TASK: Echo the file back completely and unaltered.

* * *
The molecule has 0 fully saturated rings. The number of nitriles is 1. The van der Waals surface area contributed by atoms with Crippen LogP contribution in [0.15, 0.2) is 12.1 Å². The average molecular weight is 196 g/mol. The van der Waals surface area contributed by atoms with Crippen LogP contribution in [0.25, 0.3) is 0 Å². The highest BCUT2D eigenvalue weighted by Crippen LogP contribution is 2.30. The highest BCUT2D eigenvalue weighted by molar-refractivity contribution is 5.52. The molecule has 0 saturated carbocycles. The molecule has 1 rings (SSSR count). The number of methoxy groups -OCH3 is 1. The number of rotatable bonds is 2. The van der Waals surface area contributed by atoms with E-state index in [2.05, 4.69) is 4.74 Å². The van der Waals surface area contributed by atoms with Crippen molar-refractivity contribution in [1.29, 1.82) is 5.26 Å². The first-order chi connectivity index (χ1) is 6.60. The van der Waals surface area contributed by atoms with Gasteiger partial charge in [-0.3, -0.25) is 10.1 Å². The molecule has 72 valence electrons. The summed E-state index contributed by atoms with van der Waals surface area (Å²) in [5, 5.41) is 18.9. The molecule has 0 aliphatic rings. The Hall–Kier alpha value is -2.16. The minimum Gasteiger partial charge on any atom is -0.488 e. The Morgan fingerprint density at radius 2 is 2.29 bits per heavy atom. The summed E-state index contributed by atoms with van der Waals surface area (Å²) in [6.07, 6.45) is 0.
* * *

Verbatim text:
The molecule has 0 fully saturated rings. The number of nitriles is 1. The van der Waals surface area contributed by atoms with Crippen LogP contribution in [0.15, 0.2) is 12.1 Å². The average molecular weight is 196 g/mol. The van der Waals surface area contributed by atoms with Crippen LogP contribution in [0.25, 0.3) is 0 Å². The highest BCUT2D eigenvalue weighted by Crippen LogP contribution is 2.30. The highest BCUT2D eigenvalue weighted by molar-refractivity contribution is 5.52. The molecule has 0 saturated carbocycles. The molecule has 1 rings (SSSR count). The number of methoxy groups -OCH3 is 1. The number of rotatable bonds is 2. The van der Waals surface area contributed by atoms with E-state index in [2.05, 4.69) is 4.74 Å². The van der Waals surface area contributed by atoms with Crippen molar-refractivity contribution in [1.29, 1.82) is 5.26 Å². The first-order chi connectivity index (χ1) is 6.60. The van der Waals surface area contributed by atoms with Gasteiger partial charge in [-0.3, -0.25) is 10.1 Å². The molecule has 72 valence electrons. The summed E-state index contributed by atoms with van der Waals surface area (Å²) in [5, 5.41) is 18.9. The molecule has 0 aliphatic rings. The Hall–Kier alpha value is -2.16. The minimum Gasteiger partial charge on any atom is -0.488 e. The Morgan fingerprint density at radius 2 is 2.29 bits per heavy atom. The summed E-state index contributed by atoms with van der Waals surface area (Å²) in [6.07, 6.45) is 0.